Wow... that's a harsh generalization! Poor kids are the only ones who act like that?? You need to seriously get out more.... We live in the ghetto... and I smile and wave to the poor ghetto kids... it's the rich latin school kids who skip school and throw rocks at our windows and slash our tires... "if they misbehave, their parent must be crackheads on welfare..." My three year old is a MONSTER and we are not on welfare... and I don't think I've ever even seen crack!


I don't think a classroom full of six year olds is where any of you want to be right now. And at the end of the day you'd be pulling your hair out over the moronic parents, not the raged up kids.

As a former teacher... I agree... I quit teaching, not because of even the worst behaved kids... but the parents...
Even if the school jumped the gun bringing in the police... the police went WAY too far in handcuffing and charging her with a felony.

MaineRed
04-18-2007, 10:12 AM
My wife is a teacher and I can't do anything about the fact that almost all the kids who act like they are on crack are the kids who have parents who are lowlifes. RARELY does a kid from a good family act in a manner that is so bad it comes up at the dinner table. The kids who punch teachers, give death threats and are flat out crazy pretty much come from parents who are deadbeats.

I live in Maine, I'm not talking about no freaking ghetto. We don't have a ghetto anywhere in this state. I'm talking about white trash.

zombielady
04-18-2007, 11:46 AM
My wife is a teacher and I can't do anything about the fact that almost all the kids who act like they are on crack are the kids who have parents who are lowlifes. RARELY does a kid from a good family act in a manner that is so bad it comes up at the dinner table.


Wow... that's... I mean.. wow... :bang: is that really how most people feel? Wow.

I mean... wow... :(

westofyou
04-18-2007, 11:48 AM
Classism alive and well in Maine.

zombielady
04-18-2007, 11:50 AM
Classism alive and well in Maine.

Thank you... I couldn't find a "mod friendly" way to say that... ;)

TeamCasey
04-18-2007, 12:24 PM
people only THINK they can't discipline their children... of course when do they have time? The problem is people are paying strangers to raise their kids so they can have a "Career"... and those strangers aren't allowed to discipline them... the parents are, they just don't because they aren't around **Puts away soap box**


Are you slighting working mothers? :eek:

Please expand what your saying here before I make a wrong assumption and throw a complete temper tantrum.

TeamCasey
04-18-2007, 12:45 PM
If I do throw a tantrum .... don't call the cops. ;)

Doro
04-18-2007, 12:48 PM
I'm gunna use this with my kids at school......."Hey....stop that.....do you want a felony????"

zombielady
04-18-2007, 01:38 PM
Are you slighting working mothers? :eek:

Please expand what your saying here before I make a wrong assumption and throw a complete temper tantrum.

No! Not the moms. Well, not all of them. A lot of us HAVE to work... I mean we have no choice. And the issue of career vs home should be my choice... I believe I should be at home, and I should have that right... right now I am at home, until my youngest starts school, but we are struggling to do that. And up until the Husband got a promotion, I didn't have that choice... I had to work, so we could make it...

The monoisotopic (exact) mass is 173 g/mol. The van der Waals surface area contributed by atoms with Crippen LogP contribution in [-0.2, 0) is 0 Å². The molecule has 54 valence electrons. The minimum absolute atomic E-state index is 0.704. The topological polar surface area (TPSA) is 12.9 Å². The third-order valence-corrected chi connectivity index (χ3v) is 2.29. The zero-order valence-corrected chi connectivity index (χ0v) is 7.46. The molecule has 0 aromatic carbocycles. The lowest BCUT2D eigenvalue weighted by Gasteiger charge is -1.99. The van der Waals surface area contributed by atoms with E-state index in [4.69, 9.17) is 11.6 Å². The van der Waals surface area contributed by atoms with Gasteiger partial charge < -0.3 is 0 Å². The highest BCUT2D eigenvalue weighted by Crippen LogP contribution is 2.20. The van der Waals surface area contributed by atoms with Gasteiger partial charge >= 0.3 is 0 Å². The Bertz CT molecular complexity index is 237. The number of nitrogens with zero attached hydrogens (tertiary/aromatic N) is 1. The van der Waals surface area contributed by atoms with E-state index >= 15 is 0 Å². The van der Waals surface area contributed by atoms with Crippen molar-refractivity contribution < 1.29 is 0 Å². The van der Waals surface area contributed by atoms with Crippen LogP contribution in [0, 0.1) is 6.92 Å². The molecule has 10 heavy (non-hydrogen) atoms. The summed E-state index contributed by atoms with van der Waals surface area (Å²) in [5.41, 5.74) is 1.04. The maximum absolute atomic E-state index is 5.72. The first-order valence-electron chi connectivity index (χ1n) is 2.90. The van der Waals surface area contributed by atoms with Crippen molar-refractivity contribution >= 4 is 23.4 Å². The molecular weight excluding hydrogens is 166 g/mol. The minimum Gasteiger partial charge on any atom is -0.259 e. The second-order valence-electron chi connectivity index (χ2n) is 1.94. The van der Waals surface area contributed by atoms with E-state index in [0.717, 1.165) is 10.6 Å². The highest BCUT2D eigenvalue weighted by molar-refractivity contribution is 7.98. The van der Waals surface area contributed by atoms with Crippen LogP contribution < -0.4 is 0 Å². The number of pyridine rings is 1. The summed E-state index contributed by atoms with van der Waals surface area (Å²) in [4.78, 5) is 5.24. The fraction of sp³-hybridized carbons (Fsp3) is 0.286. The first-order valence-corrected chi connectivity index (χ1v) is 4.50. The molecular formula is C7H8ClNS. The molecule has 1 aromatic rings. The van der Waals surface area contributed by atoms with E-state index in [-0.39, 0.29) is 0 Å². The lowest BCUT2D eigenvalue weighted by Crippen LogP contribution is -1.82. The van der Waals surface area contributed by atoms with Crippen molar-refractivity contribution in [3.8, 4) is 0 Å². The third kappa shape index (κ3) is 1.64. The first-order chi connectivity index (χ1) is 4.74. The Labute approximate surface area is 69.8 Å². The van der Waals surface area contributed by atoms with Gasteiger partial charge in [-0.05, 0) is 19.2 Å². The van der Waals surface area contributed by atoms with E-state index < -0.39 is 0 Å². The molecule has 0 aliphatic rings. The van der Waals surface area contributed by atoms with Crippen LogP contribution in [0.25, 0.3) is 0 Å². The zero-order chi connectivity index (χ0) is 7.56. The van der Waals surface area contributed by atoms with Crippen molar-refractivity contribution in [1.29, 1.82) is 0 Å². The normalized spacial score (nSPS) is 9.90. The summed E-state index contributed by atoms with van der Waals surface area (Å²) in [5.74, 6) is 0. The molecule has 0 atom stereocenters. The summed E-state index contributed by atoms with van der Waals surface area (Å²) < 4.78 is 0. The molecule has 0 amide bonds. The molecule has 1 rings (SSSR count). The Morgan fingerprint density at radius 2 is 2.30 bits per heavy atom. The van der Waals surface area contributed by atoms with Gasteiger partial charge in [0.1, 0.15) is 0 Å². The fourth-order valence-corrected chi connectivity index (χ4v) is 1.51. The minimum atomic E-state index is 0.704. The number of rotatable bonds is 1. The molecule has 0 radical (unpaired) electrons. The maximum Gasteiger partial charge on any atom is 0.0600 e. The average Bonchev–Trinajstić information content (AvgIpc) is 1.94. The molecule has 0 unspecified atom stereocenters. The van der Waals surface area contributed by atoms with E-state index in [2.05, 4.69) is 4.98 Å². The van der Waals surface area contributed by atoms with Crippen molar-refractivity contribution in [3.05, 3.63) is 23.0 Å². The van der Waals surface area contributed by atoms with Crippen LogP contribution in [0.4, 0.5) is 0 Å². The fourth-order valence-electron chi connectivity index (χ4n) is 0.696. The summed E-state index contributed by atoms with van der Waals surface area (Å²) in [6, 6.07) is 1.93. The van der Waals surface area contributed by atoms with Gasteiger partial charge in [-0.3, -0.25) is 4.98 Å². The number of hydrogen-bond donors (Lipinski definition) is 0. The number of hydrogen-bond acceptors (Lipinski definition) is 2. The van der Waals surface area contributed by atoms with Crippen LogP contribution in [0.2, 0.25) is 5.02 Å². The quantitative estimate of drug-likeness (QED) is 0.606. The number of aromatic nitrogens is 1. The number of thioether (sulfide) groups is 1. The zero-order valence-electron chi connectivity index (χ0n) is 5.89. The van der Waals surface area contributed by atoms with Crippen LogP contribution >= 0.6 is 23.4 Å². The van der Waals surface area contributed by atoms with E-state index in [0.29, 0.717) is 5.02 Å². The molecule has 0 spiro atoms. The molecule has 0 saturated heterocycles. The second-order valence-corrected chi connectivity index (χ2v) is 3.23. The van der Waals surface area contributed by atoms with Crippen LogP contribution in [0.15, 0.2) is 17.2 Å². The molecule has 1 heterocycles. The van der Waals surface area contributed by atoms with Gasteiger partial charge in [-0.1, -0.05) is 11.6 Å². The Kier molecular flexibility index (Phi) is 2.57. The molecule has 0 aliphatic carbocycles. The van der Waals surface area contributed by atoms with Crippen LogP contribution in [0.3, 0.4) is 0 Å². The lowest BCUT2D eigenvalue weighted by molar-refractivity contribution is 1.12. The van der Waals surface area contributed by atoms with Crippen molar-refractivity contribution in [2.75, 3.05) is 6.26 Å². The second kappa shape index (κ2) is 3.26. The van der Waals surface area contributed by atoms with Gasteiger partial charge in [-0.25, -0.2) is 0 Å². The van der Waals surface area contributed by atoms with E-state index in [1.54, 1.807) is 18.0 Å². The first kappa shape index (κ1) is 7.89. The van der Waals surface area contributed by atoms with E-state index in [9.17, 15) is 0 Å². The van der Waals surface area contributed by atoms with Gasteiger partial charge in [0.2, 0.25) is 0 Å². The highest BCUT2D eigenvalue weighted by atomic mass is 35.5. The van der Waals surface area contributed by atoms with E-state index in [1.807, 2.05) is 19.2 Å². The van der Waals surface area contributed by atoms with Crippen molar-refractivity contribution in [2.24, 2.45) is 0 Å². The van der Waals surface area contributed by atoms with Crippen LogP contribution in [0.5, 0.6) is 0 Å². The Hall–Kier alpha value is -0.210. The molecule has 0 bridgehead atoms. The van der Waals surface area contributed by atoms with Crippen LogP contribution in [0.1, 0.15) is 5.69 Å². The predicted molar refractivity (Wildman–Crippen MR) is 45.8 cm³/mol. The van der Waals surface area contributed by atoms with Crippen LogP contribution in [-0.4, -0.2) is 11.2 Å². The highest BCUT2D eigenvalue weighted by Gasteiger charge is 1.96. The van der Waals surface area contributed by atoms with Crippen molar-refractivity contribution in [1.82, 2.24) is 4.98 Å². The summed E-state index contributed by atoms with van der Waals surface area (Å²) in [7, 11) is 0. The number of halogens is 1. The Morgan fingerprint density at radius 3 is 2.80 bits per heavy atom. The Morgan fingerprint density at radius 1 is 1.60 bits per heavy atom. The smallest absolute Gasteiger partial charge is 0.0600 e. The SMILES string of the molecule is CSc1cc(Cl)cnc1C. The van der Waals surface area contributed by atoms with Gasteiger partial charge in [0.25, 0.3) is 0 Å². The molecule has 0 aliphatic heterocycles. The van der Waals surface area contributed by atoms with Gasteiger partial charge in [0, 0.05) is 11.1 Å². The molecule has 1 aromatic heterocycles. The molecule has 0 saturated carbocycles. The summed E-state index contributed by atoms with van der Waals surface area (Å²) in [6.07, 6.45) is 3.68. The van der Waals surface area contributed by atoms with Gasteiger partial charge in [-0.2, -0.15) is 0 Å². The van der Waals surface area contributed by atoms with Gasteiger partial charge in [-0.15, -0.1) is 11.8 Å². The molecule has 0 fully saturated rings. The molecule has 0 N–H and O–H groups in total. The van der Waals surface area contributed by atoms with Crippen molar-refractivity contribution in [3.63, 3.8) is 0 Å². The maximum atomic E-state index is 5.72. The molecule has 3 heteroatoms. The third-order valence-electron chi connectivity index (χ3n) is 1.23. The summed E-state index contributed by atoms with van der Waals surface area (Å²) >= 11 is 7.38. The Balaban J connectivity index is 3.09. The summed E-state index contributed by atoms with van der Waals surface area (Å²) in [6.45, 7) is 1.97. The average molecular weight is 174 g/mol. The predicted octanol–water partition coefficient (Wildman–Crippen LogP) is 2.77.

Maybe I shouldn'a open this can of worms... :( That's just my opinion...But I, also, think that's only a fraction of the problem... I mean you have people who believe you will destroy a child's self esteem if you don't give in to every whim... and the fathers who don't care enough to be around... divorce is too easy... the moral fiber is deteriorating... the problem has many sources...

I guess the REAL problem is that people are more concerned with money than with each other...

919191
04-18-2007, 02:52 PM
I'm talking about white trash.

As someone whose family tree has roots partially planted in "white trash", I can tell you this term isn't a whole lot different than other racial and ethnic slurs.

zombielady
04-18-2007, 02:53 PM
As someone whose family tree has roots partially planted in "white trash", I can tell you this term isn't a whole lot different than other racial and ethnic slurs.

:thumbup:

Ltlabner
04-18-2007, 05:14 PM
I mean you have people who believe you will destroy a child's self esteem if you don't give in to every whim...

Anymore the mention of the world "self esteem" is enough to make me want to :barf:

Self esteem is not, nor should be the holy grail of raising children. And while you want your kids to have a good self image, it certinally doesn't come from carering to their every whim or bowing before the alter of self esteme.

Good self esteme is an outcome, or happy by-product. Not the goal.

WMR
04-18-2007, 06:09 PM
Why haven't we created a kiddie-sized tazer gun yet?

Problem solved!

MaineRed
04-18-2007, 06:11 PM
Classism alive and well in Maine.

Sorry but it is fact, at least here. The majority of the kids who are nut jobs have parental issues and in most of those cases, serious parental issues. Nobody is putting people in classes, it is simply an obvious observation through experience. It isn't how I feel. It is what I have seen and heard. When I was in school is was much the same. The kids who had serious issues had serious issues at home. In almost every case.

I'm not sure what makes it classism? I'm not making blanket statements. If you feel things are different where you are, I'd love to hear about it.


As someone whose family tree has roots partially planted in "white trash", I can tell you this term isn't a whole lot different than other racial and ethnic slurs.

Oh well. I'm as white as it gets and this is the first I've heard of this. Just what is the politically correct term for these lowlifes?

paintmered
04-18-2007, 06:14 PM
Alright, I this thread has veered off-topic and become racially charged.

Time to take it elsewhere.